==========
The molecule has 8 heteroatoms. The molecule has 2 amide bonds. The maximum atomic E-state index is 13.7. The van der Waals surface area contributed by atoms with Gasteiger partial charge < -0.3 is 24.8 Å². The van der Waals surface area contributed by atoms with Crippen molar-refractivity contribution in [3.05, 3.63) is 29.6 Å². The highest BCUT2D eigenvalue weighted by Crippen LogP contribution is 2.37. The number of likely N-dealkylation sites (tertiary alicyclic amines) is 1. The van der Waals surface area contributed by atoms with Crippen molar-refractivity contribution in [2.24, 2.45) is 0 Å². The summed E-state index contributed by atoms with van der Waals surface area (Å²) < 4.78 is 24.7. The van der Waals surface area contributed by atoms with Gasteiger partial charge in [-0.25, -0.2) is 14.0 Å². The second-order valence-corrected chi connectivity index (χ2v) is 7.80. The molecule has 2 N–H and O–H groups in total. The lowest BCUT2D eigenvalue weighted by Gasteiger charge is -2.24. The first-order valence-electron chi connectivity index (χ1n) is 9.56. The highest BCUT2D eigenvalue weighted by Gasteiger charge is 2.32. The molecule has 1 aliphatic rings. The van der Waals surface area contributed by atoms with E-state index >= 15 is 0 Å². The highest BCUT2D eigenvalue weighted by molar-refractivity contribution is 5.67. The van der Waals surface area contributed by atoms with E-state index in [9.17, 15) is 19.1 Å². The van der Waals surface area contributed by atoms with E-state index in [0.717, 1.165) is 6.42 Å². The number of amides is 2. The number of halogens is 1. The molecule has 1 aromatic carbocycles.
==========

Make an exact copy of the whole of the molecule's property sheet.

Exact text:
The molecule has 8 heteroatoms. The molecule has 2 amide bonds. The maximum atomic E-state index is 13.7. The van der Waals surface area contributed by atoms with Gasteiger partial charge < -0.3 is 24.8 Å². The van der Waals surface area contributed by atoms with Crippen molar-refractivity contribution in [3.05, 3.63) is 29.6 Å². The highest BCUT2D eigenvalue weighted by Crippen LogP contribution is 2.37. The number of likely N-dealkylation sites (tertiary alicyclic amines) is 1. The van der Waals surface area contributed by atoms with Crippen molar-refractivity contribution in [2.24, 2.45) is 0 Å². The summed E-state index contributed by atoms with van der Waals surface area (Å²) < 4.78 is 24.7. The van der Waals surface area contributed by atoms with Gasteiger partial charge in [-0.25, -0.2) is 14.0 Å². The second-order valence-corrected chi connectivity index (χ2v) is 7.80. The molecule has 2 N–H and O–H groups in total. The lowest BCUT2D eigenvalue weighted by Gasteiger charge is -2.24. The first-order valence-electron chi connectivity index (χ1n) is 9.56. The highest BCUT2D eigenvalue weighted by Gasteiger charge is 2.32. The molecule has 1 aliphatic rings. The van der Waals surface area contributed by atoms with E-state index >= 15 is 0 Å². The highest BCUT2D eigenvalue weighted by molar-refractivity contribution is 5.67. The van der Waals surface area contributed by atoms with E-state index in [9.17, 15) is 19.1 Å². The van der Waals surface area contributed by atoms with E-state index in [0.717, 1.165) is 6.42 Å². The number of amides is 2. The number of halogens is 1. The molecule has 1 aromatic carbocycles.